She goes to her chamber, where Taena Merryweather is sharing her bed. She tells Taena the news, gleefully observing that Margaery will be “next to naked” without her brother to guard her. Taena cautions her that Margaery has other allies, but Cersei is not concerned. She warns Taena that Cersei will give her to Qyburn if she betrays her, and Taena assures her that she only wants to serve Cersei. Cersei idly wonders what it would be like to have sex with Taena, and reminisces about her unpleasant sexual history with Robert, and how he always pretended he’d been too drunk to remember how roughly he’d used her when he came to “claim his rights.”
She is very displeased to be roused again from her bed, this time by Lady Falyse Stokeworth, who tearfully tells her that Ser Bronn killed her husband in single combat and drove her out of the castle. Infuriated, Cersei reminds Falyse that she had told them to arrange a hunting accident for Bronn, not challenge a seasoned killer to combat. She asks if Balman held his tongue about Cersei’s involvement in the plan, but Falyse indicates that he did not. Cersei summons Qyburn and gives Falyse to him to do as he will with her. Qyburn is pleased, as the puppeteers are “quite used up.” Cersei decides she will deal with Bronn later.
She returns to her chamber, drunk, and roughly fondles Taena awake. Taena protests that Cersei is hurting her, but Cersei tells her she is the queen, and means to claim her rights. Taena submits, but Cersei finds no pleasure in the act.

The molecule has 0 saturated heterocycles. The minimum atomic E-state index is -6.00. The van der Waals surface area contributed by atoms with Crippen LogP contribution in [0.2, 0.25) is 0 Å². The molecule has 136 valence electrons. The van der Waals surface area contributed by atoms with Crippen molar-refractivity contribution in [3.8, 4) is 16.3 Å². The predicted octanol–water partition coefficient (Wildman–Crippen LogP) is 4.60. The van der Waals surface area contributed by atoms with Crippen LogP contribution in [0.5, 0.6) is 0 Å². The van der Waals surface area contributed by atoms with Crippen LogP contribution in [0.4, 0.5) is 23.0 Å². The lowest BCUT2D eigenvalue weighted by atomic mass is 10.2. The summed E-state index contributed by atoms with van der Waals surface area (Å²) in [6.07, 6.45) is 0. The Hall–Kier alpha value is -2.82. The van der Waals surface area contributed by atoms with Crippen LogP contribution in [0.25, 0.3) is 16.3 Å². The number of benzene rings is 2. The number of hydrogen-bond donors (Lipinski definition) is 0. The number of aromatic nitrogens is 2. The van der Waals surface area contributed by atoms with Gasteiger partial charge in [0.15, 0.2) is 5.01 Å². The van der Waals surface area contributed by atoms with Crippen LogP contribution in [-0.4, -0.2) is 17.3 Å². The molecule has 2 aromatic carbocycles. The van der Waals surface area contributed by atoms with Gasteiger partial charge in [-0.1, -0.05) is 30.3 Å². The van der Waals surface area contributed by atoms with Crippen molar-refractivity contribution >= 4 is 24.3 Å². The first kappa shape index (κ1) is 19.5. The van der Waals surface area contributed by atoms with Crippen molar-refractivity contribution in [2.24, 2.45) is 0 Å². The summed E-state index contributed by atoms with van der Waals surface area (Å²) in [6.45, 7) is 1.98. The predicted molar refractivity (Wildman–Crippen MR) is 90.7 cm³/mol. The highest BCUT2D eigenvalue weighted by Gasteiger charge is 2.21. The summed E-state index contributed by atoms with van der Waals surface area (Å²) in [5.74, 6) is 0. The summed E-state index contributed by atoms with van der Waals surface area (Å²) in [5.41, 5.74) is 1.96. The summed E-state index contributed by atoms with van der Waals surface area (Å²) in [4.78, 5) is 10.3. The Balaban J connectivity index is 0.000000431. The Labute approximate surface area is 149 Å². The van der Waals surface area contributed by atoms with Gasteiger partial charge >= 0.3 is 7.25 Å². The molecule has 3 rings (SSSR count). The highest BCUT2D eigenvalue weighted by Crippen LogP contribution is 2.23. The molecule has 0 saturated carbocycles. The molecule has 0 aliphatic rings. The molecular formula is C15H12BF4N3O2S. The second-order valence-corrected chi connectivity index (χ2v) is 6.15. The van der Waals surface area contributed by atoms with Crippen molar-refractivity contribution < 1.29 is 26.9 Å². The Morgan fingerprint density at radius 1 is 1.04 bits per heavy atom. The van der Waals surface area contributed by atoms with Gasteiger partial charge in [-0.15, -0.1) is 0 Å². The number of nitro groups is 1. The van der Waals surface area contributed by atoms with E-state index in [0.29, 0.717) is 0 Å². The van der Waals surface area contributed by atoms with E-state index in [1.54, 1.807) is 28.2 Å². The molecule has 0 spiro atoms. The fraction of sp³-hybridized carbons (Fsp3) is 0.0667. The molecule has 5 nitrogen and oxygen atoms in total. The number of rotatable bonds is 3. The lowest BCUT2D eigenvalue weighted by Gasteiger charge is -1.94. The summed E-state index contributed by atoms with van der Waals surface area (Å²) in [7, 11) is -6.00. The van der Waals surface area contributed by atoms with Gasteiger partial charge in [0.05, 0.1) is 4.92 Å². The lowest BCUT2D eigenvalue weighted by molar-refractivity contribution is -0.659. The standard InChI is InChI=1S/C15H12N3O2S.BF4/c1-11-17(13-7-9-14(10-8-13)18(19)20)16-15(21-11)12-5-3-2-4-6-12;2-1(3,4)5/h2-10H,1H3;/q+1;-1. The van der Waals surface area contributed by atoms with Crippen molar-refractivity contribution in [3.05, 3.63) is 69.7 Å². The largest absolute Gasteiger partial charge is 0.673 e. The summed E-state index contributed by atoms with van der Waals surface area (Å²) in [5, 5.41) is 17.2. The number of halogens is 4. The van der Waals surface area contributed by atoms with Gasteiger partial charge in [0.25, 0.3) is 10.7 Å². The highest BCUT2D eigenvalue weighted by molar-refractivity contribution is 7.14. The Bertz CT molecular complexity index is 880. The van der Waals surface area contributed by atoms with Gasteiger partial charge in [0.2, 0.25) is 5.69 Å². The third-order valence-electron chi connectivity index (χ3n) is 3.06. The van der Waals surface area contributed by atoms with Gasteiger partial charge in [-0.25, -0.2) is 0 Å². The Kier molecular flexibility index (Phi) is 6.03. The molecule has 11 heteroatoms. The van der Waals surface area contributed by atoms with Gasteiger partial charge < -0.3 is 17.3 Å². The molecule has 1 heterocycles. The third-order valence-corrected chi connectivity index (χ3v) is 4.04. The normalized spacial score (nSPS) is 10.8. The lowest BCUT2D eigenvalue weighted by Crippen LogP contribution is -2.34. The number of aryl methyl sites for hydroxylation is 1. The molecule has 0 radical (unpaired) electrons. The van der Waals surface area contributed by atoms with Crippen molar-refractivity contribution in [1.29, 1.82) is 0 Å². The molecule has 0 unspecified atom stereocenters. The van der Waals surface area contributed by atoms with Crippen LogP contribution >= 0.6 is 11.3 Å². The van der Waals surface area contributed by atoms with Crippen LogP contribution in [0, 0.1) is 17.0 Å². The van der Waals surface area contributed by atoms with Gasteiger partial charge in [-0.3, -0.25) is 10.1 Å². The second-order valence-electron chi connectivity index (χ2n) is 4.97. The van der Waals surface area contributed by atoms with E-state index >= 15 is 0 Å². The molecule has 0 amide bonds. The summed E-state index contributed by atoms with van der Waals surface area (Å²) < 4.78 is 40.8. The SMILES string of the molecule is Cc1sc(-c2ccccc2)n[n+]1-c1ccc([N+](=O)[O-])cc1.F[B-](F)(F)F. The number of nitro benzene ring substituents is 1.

[Taena:] “Tell me what you would have of me, my love.”
“Leave me.” Cersei rolled away and pulled up the bedclothes to cover herself, shivering. Dawn was breaking. It would be morning soon, and all of this would be forgotten.
It had never happened.
I’m gonna go out on a limb here and assume we’ve got some of that there thematic parallel thingy going on in this chapter. Just a little. Little bit. Smaaall amount.
So the abused becomes the abuser, huh. Sigh. So sad, and yet so, so believable. Not that everyone who is badly-treated goes on to do the same themselves, of course, but I can definitely believe it of someone like Cersei, whose fundamental flaw seems to me to be not so much generic evil as it is a basic inflexibility—a rigidity of mind that leaves her apparently incapable of breaking out of the patterns her life has set for her. She is precisely the kind of person who is doomed to repeat history, possibly not so much because she refuses to learn from her past, but maybe because she can’t.